Letter from Prof. M. S. Swaminathan to the Editor of Current Science
Modern Technologies for Sustainable Food and Nutrition Security, Current Science, Vol. 115, No. 10, November 25, 2018
Chennai, December 19, 2018: The above paper published in Current Science was mainly intended to ensure that the most effective and economic technologies are available to our farmers. The M S Swaminathan Research Foundation has adhered to the following principles in the choice and implementation of projects involving techniques of genetic modification:
Genetic engineering technology has opened up new avenues of molecular breeding. What is important is not to condemn or praise any technology, but to choose the one that can take us to the desired goal sustainably, safely, and economically.
Genetic modification is the technology of choice for solving abiotic problems like drought, flood, salinity etc. This is particularly important in the context of climate change. It may not be equally effective in the case of biotic stresses since new mutants of pests and diseases arise all the time.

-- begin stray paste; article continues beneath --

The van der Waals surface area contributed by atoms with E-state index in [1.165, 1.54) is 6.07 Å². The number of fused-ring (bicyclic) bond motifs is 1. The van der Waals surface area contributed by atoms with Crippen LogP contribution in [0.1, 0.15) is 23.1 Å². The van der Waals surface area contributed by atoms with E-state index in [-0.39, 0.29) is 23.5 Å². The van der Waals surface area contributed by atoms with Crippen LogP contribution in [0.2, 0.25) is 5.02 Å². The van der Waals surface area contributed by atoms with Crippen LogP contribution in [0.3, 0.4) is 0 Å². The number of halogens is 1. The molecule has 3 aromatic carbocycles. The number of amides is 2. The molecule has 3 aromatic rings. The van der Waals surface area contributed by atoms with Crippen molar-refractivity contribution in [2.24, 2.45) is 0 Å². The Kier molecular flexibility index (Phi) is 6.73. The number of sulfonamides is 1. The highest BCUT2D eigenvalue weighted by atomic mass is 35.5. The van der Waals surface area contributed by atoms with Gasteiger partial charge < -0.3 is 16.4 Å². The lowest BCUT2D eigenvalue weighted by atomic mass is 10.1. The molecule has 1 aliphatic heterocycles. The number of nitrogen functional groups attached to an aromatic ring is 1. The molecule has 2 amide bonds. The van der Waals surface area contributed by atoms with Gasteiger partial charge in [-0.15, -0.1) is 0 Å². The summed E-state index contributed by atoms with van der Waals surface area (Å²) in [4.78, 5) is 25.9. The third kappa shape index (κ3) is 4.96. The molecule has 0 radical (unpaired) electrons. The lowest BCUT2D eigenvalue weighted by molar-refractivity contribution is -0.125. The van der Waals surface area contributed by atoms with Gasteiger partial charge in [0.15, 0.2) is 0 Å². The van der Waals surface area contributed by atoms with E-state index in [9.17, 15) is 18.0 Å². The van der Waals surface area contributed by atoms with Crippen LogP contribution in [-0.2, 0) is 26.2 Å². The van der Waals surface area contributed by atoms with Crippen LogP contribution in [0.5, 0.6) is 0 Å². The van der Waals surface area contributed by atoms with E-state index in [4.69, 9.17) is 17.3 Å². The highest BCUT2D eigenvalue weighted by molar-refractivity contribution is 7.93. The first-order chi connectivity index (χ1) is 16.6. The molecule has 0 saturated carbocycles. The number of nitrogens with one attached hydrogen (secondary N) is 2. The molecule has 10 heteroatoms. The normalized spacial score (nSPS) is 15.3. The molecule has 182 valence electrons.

It is my belief that the green revolution should not become a greed revolution and that we should ensure that the long-term productivity of the soil and of water also become part of new agricultural technology. I also believe that genetic modification is the best pathway for breeding crop varieties for resistance to abiotic stresses. For example, as part of anticipatory research programme at MSSRF to meet the challenge of sea level rise, we have developed sea water tolerant rice varieties based on donor genes from mangrove species (Avicennia marina), which have also contributed genes for iron content of the grain.
I believe that some acceptable and transparent regulatory authority will be necessary to inspire public, professional, and political confidence in relation to risks and benefits.
I wish to conclude by reiterating my total commitment and support to modern technologies including genetic modification and gene editing. Also, my emphasis has been on generating synergy between technology and public policy.
In view of my extremely limited role in the paper, it would have been appropriate for Prof Kesavan to have been designated as the sole author of the paper.
M S Swaminathan Research Foundation (MSSRF) established in 1988 is a not-for-profit trust. MSSRF was envisioned and founded by Professor M S Swaminathan, agriculture scientist with proceeds from the First World Food Prize that he received in 1987.